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Windows Service applications run unattended without any form of user interaction. By default, Windows Service applications use the “LOCAL SYSTEM” or “LOCAL SERVICE” account. These accounts have:
Due to their nature of being unattended, it is understandable that these applications have limited permissions to mitigate security risks. To be able to successfully convert to PDF, from a Windows service, it is necessary to ensure that the service has the necessary permissions and access to perform the conversion.
When using Microsoft Office Excel, before the application actually opens, the desktop folder of the user must be present. For example, when user “Bob” opens Microsoft Office Excel, Excel requires the folder “C:\Users\Bob\Desktop” to be both present and accessible before the actual Excel windows will show in Bob’s screen. Similarly, for Windows Service, Excel expects “LOCAL SYSTEM’s” or “LOCAL SERVICE’s” desktop folder to be present and accessible before the process will continue.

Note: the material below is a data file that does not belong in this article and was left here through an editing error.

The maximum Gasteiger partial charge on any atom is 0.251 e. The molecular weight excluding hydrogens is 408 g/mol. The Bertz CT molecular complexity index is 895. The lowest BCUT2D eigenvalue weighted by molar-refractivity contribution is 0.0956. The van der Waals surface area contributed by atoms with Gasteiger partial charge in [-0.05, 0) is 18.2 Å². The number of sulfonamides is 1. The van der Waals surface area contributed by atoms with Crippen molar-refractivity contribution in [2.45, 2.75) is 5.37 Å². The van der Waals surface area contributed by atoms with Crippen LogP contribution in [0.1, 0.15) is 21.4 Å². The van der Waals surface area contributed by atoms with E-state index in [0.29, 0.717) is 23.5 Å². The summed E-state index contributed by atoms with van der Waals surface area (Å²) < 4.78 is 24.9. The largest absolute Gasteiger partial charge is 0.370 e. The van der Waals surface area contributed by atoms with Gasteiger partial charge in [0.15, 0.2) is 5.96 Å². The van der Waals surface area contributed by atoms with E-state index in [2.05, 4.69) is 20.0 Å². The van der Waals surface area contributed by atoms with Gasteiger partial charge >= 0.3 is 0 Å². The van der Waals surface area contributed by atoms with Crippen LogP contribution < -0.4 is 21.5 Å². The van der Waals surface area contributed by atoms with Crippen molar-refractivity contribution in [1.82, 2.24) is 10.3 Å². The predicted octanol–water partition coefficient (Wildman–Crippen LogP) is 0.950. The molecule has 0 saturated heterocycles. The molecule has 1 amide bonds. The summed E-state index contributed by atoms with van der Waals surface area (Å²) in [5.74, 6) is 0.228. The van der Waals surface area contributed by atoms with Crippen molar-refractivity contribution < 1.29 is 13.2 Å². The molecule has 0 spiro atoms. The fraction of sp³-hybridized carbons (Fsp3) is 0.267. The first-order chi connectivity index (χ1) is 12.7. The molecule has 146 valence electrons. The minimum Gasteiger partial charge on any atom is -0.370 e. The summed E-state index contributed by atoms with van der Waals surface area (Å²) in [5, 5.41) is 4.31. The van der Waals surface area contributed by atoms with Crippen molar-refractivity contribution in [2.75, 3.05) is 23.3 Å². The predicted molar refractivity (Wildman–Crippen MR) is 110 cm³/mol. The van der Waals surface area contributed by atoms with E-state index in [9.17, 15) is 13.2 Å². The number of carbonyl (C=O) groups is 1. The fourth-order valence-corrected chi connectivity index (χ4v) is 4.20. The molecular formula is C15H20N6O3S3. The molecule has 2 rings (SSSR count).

Local System or Local Service’s desktop folders can be found in the following locations:
In order for
ToPdf to function with “LOCAL SYSTEM” or “LOCAL SERVICE”, the desktop folders above must first be created. It is also important to make sure that these system accounts have access to the desktop folders. It is normally not necessary to set the permissions explicitly because the Desktop will inherit them from the systemprofile folder.
Another thing to keep in mind when using 64-bit Windows: 32-bit applications use the "C:\Windows\SysWOW64" folders, while 64-bit applications use "C:\Windows\System32".
If using system accounts does not work with
ToPdf even after the above desktop folders are created, an alternative would be to use a user account for the Windows Service instead. There may be some cases where the Apryse PDFNet printer will not work with system accounts because the printer requires access to the registry. In such cases, user accounts normally work better.
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